It’s high excitement at Lingo24 this week as we make final preparations, pack our bags and print off our boarding passes. Why? We’re heading off to Chicago for a very lucrative event in our calendar: the IRCE (internet retailers conference and exhibition). While not everyone shows as much enthusiasm as we do for a conference, the team of five we’re sending have a very special reason to be looking forward to it…
In the language business we manage lots of data. It comes in all sorts of formats, from various platforms and applications, and our job is to translate this data into a myriad of different languages, as efficiently as possible, before giving it back to be harnessed.
Online consumer sales have been growing rapidly in Europe during recent years, as internet usage and access to computers and mobile devices become more widespread. This infographic shows which European countries are adopting e-commerce en masse, and which markets might be hot for growth in online sales this year.
Selling in international markets offers a significant revenue stream for many businesses. For example, for online retailer ASOS, almost 60% of their sales come from overseas markets. But how can managers of Magento-based sites make the most of its functionality to maximise sales across the globe?
It might not have featured on your calendar, but this week’s Singles Day celebration on November 11 became the world’s biggest online shopping day. The Chinese event broke world records, with retail giant Alibaba pulling in $9.3 billion (£5.9 billion) in sales.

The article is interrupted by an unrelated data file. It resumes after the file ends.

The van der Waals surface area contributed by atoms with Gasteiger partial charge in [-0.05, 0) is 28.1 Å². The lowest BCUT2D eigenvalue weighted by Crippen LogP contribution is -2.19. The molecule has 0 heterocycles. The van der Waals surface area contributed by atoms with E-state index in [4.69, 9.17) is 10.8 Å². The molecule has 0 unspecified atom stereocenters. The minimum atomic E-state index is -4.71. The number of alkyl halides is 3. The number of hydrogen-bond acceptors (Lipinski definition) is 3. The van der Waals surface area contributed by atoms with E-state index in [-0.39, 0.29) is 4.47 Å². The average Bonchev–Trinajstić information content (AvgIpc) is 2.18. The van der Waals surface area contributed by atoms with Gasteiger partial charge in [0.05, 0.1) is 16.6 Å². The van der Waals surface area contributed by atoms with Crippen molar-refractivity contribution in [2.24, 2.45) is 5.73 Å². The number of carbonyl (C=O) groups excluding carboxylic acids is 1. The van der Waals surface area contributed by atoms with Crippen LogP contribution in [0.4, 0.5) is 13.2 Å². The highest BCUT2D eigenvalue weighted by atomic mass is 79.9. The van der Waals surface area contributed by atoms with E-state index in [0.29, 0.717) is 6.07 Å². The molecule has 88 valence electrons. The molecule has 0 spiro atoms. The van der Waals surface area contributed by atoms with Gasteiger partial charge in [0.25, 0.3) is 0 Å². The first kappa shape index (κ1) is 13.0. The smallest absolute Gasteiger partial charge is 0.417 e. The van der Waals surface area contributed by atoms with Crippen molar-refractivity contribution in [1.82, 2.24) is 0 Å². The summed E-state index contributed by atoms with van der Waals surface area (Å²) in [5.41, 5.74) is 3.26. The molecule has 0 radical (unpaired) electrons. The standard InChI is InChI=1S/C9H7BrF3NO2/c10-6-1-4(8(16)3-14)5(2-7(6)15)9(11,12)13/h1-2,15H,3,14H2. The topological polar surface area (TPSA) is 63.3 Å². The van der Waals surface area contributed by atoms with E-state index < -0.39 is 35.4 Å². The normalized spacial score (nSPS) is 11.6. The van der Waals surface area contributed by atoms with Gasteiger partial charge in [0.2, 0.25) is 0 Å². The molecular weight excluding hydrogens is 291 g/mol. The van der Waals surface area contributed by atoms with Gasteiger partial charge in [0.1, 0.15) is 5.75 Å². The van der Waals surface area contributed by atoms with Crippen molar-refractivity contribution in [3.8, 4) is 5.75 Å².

Five years ago, Alibaba’s Tmall.com started the 24-hour sale to coincide with the popular “Anti-Valentine’s” festival, when Chinese young people celebrate being single and buy gifts for themselves and friends. Since then sales have skyrocketed, illustrating the huge buying power of China’s online population.
If you want to know anything about in-store digital propositions, then Craig Smith is the man to ask. He made his name at Marks & Spencer, where he was the driving force behind the delivery of the in-store digital pilots, taking them from concept all the way through to full production rollout.
I have spent quite a bit of time at events over the last few weeks, mostly related to international ecommerce. What stood out is that there are vast opportunities for UK businesses.
From shortbread to vintage-inspired clothing, there’s a growing market for British products overseas. Many smaller companies that have launched online sites are finding that many of their customers come from farther afield.
The obvious next step is adapting your website to reach overseas markets. That was the focus of a dedicated global ecommerce workshop held by Lingo24 in Edinburgh, with the help of DigitalSix and the Princes Trust.
Cross-border shopping used to mean a “booze cruise” to France, or picking up discounted designer clothes on a foreign holiday. But today’s savvy consumers are just as likely to shop around for the best prices from the comfort of their sofa.
With 1.2 billion customers online around the world, there is a strong temptation to look outside the UK and make sales in new and growing markets. Achieve this by taking these five steps – which are all possible on a budget.